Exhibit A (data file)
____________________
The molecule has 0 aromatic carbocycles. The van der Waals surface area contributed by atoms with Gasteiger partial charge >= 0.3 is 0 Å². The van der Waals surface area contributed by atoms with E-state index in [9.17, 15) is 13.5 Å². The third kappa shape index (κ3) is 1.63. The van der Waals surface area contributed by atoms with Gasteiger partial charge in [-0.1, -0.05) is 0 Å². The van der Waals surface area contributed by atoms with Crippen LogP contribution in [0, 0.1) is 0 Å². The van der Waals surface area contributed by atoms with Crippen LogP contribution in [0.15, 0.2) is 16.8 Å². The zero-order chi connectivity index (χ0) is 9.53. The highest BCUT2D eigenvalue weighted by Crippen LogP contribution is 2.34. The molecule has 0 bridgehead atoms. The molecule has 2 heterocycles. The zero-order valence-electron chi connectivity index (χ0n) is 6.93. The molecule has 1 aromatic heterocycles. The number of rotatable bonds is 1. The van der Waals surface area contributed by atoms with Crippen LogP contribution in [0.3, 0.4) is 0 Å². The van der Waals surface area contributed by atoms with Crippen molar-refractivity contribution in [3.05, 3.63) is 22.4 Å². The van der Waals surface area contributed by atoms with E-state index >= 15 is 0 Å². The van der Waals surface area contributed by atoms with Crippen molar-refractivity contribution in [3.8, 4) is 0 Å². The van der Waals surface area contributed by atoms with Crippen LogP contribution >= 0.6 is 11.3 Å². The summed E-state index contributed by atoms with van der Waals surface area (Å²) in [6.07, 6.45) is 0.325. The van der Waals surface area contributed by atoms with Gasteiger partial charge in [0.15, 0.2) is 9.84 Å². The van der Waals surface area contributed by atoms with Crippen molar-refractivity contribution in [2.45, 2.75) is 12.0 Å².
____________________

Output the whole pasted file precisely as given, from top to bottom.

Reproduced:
The molecule has 0 aromatic carbocycles. The van der Waals surface area contributed by atoms with Gasteiger partial charge >= 0.3 is 0 Å². The van der Waals surface area contributed by atoms with E-state index in [9.17, 15) is 13.5 Å². The third kappa shape index (κ3) is 1.63. The van der Waals surface area contributed by atoms with Gasteiger partial charge in [-0.1, -0.05) is 0 Å². The van der Waals surface area contributed by atoms with Crippen LogP contribution in [0, 0.1) is 0 Å². The van der Waals surface area contributed by atoms with Crippen LogP contribution in [0.15, 0.2) is 16.8 Å². The zero-order chi connectivity index (χ0) is 9.53. The highest BCUT2D eigenvalue weighted by Crippen LogP contribution is 2.34. The molecule has 0 bridgehead atoms. The molecule has 2 heterocycles. The zero-order valence-electron chi connectivity index (χ0n) is 6.93. The molecule has 1 aromatic heterocycles. The number of rotatable bonds is 1. The van der Waals surface area contributed by atoms with Crippen LogP contribution in [0.3, 0.4) is 0 Å². The van der Waals surface area contributed by atoms with Crippen molar-refractivity contribution in [3.05, 3.63) is 22.4 Å². The van der Waals surface area contributed by atoms with E-state index >= 15 is 0 Å². The van der Waals surface area contributed by atoms with Crippen molar-refractivity contribution in [3.8, 4) is 0 Å². The van der Waals surface area contributed by atoms with Crippen LogP contribution >= 0.6 is 11.3 Å². The summed E-state index contributed by atoms with van der Waals surface area (Å²) in [6.07, 6.45) is 0.325. The van der Waals surface area contributed by atoms with Gasteiger partial charge in [0.15, 0.2) is 9.84 Å². The van der Waals surface area contributed by atoms with Crippen molar-refractivity contribution in [2.45, 2.75) is 12.0 Å².